a bon fine- not anne of cleves motto

I think in Anglo-centric writings and art history there has been a lot of context missing when interpreting the clothing depicted in the portraits of Anne of Cleves.

I have also been looking through modelbuchs at embroidery and found some patterns that seem to be used in art (if not in entirely there are deer/hart that look to be worked in a similar fashion.

I was not able to find any pattern for the scrolling embroidery/weave of the fabric of Anna’s haube which reads “abon fine.”

This phrase has been interpreted to be her personal motto. However this same pattern is found on the clothing of other women across the Germanic states.

https://www.hampel-auctions.com/a/Conrad-Faber-Faber-von-Creuznach.html?a=80&s=193&id=80756&acl=770796

Conrad Faber, “Faber von Creuznach”
PORTRAIT EINER JUNGEN FRAU
Tempera/ Öl auf Holz.
53,5 x 38,5 cm.

Conrad Faber was active in Frankfort, which is to the South and East of North Rhine.

 

The motto also appears on the brusttuch of Barbara Schellenberger in a portrait by Hans Burkmair.

https://commons.wikimedia.org/wiki/File:Hans_Burgkmair_d._%C5%BD._-_Barbara_and_Hans_Schellenberger_-_WGA03702.jpg

Barbara and Hans Schellenberger
Date Barbara: 1507, Hans: 1505
Current location
Wallraf-Richartz-Museum, room 11

Burkmair was active in Augsburg and this portrait is of an Augsburg citizen.

Here the phrase is “a bon fino” In all cases “a bon” is contracted to read as “ABON.”

And on one of my favourite gowns of one of my favourite women in fashion history:

http://www.hdbg.de/portraitgalerie/gemaelde-18-zoom.php

Bildnisdiptychon -Rechte Tafel: Bildnis der Maria Jacobaea von Baden, Herzogin von Bayern
Maler: Hans Wertinger
Datiert: 1526
Bild: Öl auf Holz, 69 x 45 – Inv.-Nr. 18

Of special interest is that his appears to be worked in pearls while the previous seem to be woven or embroidered in dark silk on gold, or may even be gold work.

Anne of Cleves has this motto in a similar pattern (capitalised on a geometric scroll effect outline, worked in alternating diagonal directions on a wide band.

Holbein’s portrait quite clearly show the design worked in red on gold. This may be woven as are most bands on hauben from this region. Most commonly they are purely geometric designs but of a similar scale.

Bruyn in particular captures the gold threads of woven patterns of women of Cologne.

St John’s copy of the Bruyn portrait (note the portrait I believe to be the original has a flat pearled baret masking the view of her haube. I believe the copies to not include the hat are copies as they do not perfectly represent the Stickelsche as it appears in work direct from Cologne. )

The design is worked upside down in comparison to all others (and this is repeated in other copies.) It is also worked in a pale colour, in the small digital copies it appears white or off white.

So this leads me to the most recently discovered potential portrait of Anna.

https://www.artuk.org/discover/artworks/anne-of-cleves-15151557-queen-consort-to-henry-viii-134673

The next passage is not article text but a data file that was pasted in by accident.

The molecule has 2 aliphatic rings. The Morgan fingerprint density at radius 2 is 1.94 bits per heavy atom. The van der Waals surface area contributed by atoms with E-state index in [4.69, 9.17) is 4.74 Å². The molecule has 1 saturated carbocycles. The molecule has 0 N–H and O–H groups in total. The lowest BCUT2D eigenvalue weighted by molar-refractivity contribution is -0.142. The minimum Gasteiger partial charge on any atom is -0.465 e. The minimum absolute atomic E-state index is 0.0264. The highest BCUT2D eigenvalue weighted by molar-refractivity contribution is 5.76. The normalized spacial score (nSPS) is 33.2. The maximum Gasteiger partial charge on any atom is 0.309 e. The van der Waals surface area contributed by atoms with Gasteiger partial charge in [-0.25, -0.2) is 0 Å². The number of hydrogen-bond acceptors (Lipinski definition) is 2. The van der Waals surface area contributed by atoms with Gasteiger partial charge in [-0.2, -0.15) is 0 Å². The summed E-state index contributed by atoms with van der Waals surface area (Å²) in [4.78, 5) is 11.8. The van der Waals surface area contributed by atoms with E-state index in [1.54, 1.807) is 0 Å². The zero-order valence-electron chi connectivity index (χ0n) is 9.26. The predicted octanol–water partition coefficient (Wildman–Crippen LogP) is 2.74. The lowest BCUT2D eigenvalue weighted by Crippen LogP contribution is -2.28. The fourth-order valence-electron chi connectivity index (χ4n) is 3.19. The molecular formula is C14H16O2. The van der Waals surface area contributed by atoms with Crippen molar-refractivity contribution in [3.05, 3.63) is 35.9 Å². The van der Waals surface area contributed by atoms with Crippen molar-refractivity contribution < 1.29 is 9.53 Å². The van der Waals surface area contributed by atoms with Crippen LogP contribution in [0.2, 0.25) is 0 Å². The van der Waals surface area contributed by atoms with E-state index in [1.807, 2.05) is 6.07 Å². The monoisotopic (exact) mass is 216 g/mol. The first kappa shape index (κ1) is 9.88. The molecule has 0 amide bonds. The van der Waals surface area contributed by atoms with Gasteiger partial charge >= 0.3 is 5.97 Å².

This portrait certainly matches facial features quite closely, and the haube looks the same as those in other Bruyn copies.

However after a decade or more of looking at North Rhine paintings what sticks out to me is that this is absolutely not the clothing of Nobility of Cleves, Julich, and Berg. This is absolutely perfect for middle class clothing of Cologne. Very wealthy but very clearly of someone affected by sumputary laws.

Red velvet sleeves and busttuchs are found repeatedly in inventories/documents of burgersfrau of Cologne.

The pendant is absolutely of a common shape, the girdle of a common type, the single wide chain necklance. Even the black on black fabric of her goller (kleyr) and gown.

The partlet under her gown is likewise of a type that puts her firmly in the city of Cologne.

It is also quite late in style. I would put this at 1550s. But this stage the Stickelsche (Sticklenchen) starts to look like a wing nut with a flat top and not just width at the upper side but lower side and is quite flat in regards to depth.

Commemorative paintings are not unusual, what is unusual is to lower the apparent status of the subject. Gold brocade trim on the gown at the very least would mark the subject as of nobility.

The painting looks from the surface to be from Bruyn’s workshop. The curved top of the canvas, the shaded plain background, the flat table top in front of the subject. These are also seen in the other copies of the other Bruyn painting.

Without access to information about the painting itself this asks many more questions than it answers.

In all the copies the words are upside down and in pale paint on warm gold. Could this indicate they are painted by someone not familiar with the physical properties of these hauben? Could that indicate they are all copies from outside of her homeland?

If so how can the details of this portrait match so well to the garments of burgersfrau of Cologne?

If this is by Bruyn (possibly the younger) does this mean the princesses could have worn clothing not indicative of their wealth? Or is this a deliberate statement?

Or could it be simply a portrait of an unrelated woman from Cologne?

There is very little in the way of imagery of real people from Cleves, Julich, and Berg from this time to be found online or printed in books. I have been very lucky to have a copy of the inventory of Jocabe of Juelich-Kleve-Berg but it is very definitely from a time where the Spanish influence has nearly overwritten the local clothing style. I have also been lucky enough to find/be lead to collections of inventories of women of Cologne.

A future blog post will explore the artwork of the Duchy, specifically those of the Duchess Maria and her Daughters (Sibylla, Amalia, and Anna.)

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